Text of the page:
Pink Floyd guitarist's son charged over Cenotaph stunt

The son of the Pink Floyd guitarist Dave Gilmour has been arrested over his involvement in the student protests in London last week.

Charlie Gilmour, who was photographed hanging from the Union flag displayed at the Cenotaph in Whitehall, was held by police yesterday on suspicion of violent disorder and attempted criminal damage. Mr Gilmour, a student at Cambridge University, later apologised for the "terrible insult" of grabbing the flag, and said he was "mortified by his moment of idiocy".

His is the highest profile of 35 arrests made after last Thursday's demonstrations. Scotland Yard released photos of 14 others they wish to question over the weekend.

Attention has also focused on the behaviour of Metropolitan Police officers. An official investigation is already taking place into an allegation that a student needed brain surgery after an officer struck him with a baton. The family of Alfie Meadows claim police tried to stop a hospital from treating the 20-year-old, because injured officers were being examined there.

His mother, Susan Matthews, said a paramedic had to intervene to ensure the Middlesex University undergraduate received immediate attention for the blow he suffered.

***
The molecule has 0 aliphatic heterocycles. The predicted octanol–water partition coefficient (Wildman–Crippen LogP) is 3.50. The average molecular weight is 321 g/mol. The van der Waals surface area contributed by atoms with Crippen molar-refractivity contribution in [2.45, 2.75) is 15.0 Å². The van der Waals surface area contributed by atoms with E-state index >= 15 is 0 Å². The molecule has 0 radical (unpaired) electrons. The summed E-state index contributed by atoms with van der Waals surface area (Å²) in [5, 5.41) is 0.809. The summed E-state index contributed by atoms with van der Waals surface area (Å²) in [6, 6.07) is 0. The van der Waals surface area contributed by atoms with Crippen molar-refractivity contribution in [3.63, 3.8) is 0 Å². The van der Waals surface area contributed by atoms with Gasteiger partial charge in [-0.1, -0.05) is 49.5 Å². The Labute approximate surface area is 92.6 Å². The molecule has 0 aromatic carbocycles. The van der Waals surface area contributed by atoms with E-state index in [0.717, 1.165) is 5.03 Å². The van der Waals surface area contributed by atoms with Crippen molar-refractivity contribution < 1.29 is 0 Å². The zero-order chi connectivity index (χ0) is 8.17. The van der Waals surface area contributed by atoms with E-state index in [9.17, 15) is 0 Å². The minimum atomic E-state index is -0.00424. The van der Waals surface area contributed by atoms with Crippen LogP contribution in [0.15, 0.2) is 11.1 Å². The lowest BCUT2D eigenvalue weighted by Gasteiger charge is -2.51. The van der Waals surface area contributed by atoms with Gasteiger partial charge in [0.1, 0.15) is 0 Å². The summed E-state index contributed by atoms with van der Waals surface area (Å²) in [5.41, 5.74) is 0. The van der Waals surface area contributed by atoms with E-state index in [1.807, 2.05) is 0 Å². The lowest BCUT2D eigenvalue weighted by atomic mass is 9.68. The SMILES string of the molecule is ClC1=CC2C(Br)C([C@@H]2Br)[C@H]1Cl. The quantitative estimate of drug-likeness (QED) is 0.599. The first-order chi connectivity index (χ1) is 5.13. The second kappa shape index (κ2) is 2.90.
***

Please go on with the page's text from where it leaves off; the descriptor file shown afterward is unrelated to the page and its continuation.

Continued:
The Met is refusing to comment on the case while it is being examined by the Independent Police Complaints Commission (IPCC). The commission is also supervising two other investigations relating to the actions of police officers during the protests.

One relates to a complaint from Tahmeena Bax, a third-year history student at Queen Mary University, who claims she was hit over the head with a truncheon during the demonstration on 30 November.

The other follows a complaint from the mother of a 15-year-old girl who suffered a broken foot during the protest on 24 November.

A fourth complaint could be on the way after a disabled student complained he was pulled from his wheelchair by police officers.

Jody McIntyre, 20, who has cerebral palsy, claims he was struck with batons and pulled across the ground during Thursday's protests. Scotland Yard refused to comment on the case.

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